The 12th APALSA Origins Banquet

Thank you again to everyone who supported the Origins Banquet and Fellowship Program this year! Please enjoy a quick recap of the evening.

Origins 2017 Program (Upd.2)17362438_1310717099022865_6893493534721007655_n17203190_1310716992356209_2060276232908533380_n17309669_1310717122356196_5098716554553634400_n17265081_1310717102356198_1945374649258752850_n17362572_1310717199022855_8578025559231345262_n17264143_1310717129022862_4040687461707591138_n17265000_1310716995689542_6685689688458634405_n17362925_1310717002356208_2931285683803888963_n


“When You See a Wrong, Speak Up.” 2017 Korematsu Day Dinner Panel

Jan. 30, Monday 5 PM
South Hall 1225
  • Asha Noor: coordinator of ACCESS’ Take on Hate Campaign, MI
  • Roland Hwang: former Chair to the State Advisory Commission to US Commission on Civil Rights;
  • Ron Aramaki: witness to the JACL’s move for redress and reparations in the 1970s;
  • Mary Kamidoi: former internee at Rohwer internment camp in Arkansas;
  • Frances Kai-Hwa Wang: writer for NBC Asian America
Fred Korematsu was one of the many Japanese American citizens living on the West Coast of the United States at the onset of World War II. Shortly after the Imperial Japanese Navy attacked Pearl Harbor, President Franklin Roosevelt issued Executive Order 9066, authorizing the Secretary of War and his military commanders to remove all individuals of Japanese ancestry from designated “military areas” and place them in internment camps in what is now known as the Japanese American internment. When such orders were issued for the West Coast, Korematsu instead became a fugitive. The legality of the internment order was upheld by the United States Supreme Court in Korematsu v. United States, but Korematsu‘s conviction was overturned decades later after the disclosure of new evidence challenging the necessity of the internment, evidence which had been withheld from the courts by the U.S. government during the war.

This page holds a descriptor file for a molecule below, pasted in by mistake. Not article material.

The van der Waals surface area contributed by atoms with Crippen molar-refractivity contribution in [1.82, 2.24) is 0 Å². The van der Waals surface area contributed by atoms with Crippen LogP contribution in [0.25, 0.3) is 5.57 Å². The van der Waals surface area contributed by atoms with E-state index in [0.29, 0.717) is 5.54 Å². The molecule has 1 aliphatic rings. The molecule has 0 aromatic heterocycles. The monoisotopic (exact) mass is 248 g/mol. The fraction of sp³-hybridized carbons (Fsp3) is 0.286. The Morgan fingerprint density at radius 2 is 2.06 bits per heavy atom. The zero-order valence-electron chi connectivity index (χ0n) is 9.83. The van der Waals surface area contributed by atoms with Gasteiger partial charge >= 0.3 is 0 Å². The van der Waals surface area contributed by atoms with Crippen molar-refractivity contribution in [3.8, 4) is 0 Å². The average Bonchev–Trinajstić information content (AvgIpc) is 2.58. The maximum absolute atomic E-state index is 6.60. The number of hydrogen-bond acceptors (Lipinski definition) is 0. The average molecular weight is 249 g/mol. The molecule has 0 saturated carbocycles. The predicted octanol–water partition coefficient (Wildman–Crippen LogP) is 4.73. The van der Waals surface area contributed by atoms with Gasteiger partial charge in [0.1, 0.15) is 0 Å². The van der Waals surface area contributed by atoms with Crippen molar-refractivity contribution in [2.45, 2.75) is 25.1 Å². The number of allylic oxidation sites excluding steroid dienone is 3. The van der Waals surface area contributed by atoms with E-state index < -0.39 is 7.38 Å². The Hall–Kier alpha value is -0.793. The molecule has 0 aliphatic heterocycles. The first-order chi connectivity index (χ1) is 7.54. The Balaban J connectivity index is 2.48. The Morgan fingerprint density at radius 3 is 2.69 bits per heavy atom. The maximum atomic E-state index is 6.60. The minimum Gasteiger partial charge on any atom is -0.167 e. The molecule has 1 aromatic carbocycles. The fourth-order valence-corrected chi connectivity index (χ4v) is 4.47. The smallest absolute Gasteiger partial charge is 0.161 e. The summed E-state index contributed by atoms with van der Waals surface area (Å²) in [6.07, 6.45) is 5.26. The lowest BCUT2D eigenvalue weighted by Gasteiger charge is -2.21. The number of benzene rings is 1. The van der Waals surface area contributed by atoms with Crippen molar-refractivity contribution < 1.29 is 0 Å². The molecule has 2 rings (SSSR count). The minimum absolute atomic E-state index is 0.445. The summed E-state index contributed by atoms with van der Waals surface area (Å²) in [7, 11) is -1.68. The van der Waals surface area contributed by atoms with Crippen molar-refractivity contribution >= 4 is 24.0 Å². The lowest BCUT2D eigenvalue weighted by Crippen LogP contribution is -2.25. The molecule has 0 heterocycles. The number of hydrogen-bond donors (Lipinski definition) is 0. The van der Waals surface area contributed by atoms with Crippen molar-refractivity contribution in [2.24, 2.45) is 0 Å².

To commemorate his journey as a civil rights activist, the “Fred Korematsu Day of Civil Liberties and the Constitution” was observed for the first time on January 30, 2011, by the state of California, and first such commemoration for an Asian American in the US.

At this event co-hosted by APALSA and MLSA, panelists will give a presentation on this rebellious journey of Fred Korematsu and the legacy he left behind.

APALSA 1L Job Roundtable!

Don’t forget – today from 12-1 PM – 1L Job Info Round Table.  1Ls, bring your cover letters/resumes, and we’ll review them!
2L/3Ls: please come help answer questions! I know a lot of 1Ls would love your advice. You don’t even have to stay for the whole time!
Belly Deli will be served. :3

Race and Voting Rights

Thanks to everyone who attended our voting right panel discussion. We would like to extend a special thank you to our panelists and co-sponsors: MELP, NLG, ACLU, MJRL, ACS ,MLSA , LLSA!


And we would like to thank panelists Professor Ellen KatzAndy Kang (Asian Americans Advancing Justice), and Aamina Ahmed (APIA Vote) for leading such inspiring discussion.